Please comment on the irony in "Games at Twilight."
This is an excellent story! Central to this tale is the irony of the main protagonist, Ravi, experiences at the end of the story. Let us just remind ourselves of the main events of the tale. It is a hot afternoon in India and several children decide to play hide-and-seek. Raghu is named as "it," the person who has to find everyone else. A boy named Ravi finds an excellent hiding place in a dark, spooky shed filled with discarded household goods. Ravi waits in the shed for a long time, thinking about how great it will be to win the game. At twilight, he finally comes out, expecting to be praised for his ingenuity, but he finds out that actually the others have forgotten him and the game and moved on to other games. Ravi is completely devastated and withdraws, overwhelmed by his own significance.
Thus there are a series of passages that are highly ironic when Ravi contemplates his victory and thinks about what it would be like to win the game:
There he sat smiling, knocking his heels against the bathtub, now and then getting up and going to the door to put his ear to the broad crack and listening for sounds of the game, the pursuer and the pursued, and then returning to his seat with the dogged determination of the the true winner, a breaker of records, a champion.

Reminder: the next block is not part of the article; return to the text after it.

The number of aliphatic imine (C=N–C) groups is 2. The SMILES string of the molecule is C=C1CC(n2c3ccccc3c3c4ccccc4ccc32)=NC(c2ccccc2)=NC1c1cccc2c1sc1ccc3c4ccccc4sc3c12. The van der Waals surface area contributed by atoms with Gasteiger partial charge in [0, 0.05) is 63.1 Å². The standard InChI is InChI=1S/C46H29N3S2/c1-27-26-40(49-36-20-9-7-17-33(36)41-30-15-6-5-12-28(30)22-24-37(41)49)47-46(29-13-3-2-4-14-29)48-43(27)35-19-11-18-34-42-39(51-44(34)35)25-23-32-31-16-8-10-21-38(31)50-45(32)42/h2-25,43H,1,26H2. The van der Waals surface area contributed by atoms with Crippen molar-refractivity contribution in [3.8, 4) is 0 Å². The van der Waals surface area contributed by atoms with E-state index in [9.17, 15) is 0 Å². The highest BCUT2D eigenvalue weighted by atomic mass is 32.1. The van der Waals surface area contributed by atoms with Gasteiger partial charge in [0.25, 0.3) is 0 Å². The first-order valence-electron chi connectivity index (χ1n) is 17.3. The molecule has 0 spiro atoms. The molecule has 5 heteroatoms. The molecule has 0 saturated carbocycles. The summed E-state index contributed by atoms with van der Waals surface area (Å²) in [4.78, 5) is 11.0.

Note the irony here. Ravi is busy imagining himself in the role of "a true winner, a breaker of records, a champion" and anticipating the praise that he will receive. Actually, he has been forgotten.
The central irony though lies in the last paragraph of the story. After coming out and finding out that he had been forgotten, Ravi withdraws from his peers:
He would not follow them, he would not be included in this funeral game. He had wanted victory and triumph--not a funeral. But he had been forgotten, left out, and he would not join them now. The ignominy of being forgotten--how could he face it? He felt his heart go heavy and ache inside him unbearably. He lay down full length on the damp grass, crushing his face into it, no longer crying, silenced by a terrible sense of his insignificance.
Ravi, who wants so much to win, technically has achieved his desire. However, it was abandoned long ago before he emerged. Instead of receiving praise, he is ignored. He refuses to join in the "funeral" game the other children are now playing, but ironically, experiences his own kind of death--the death of his hopes and innocence.
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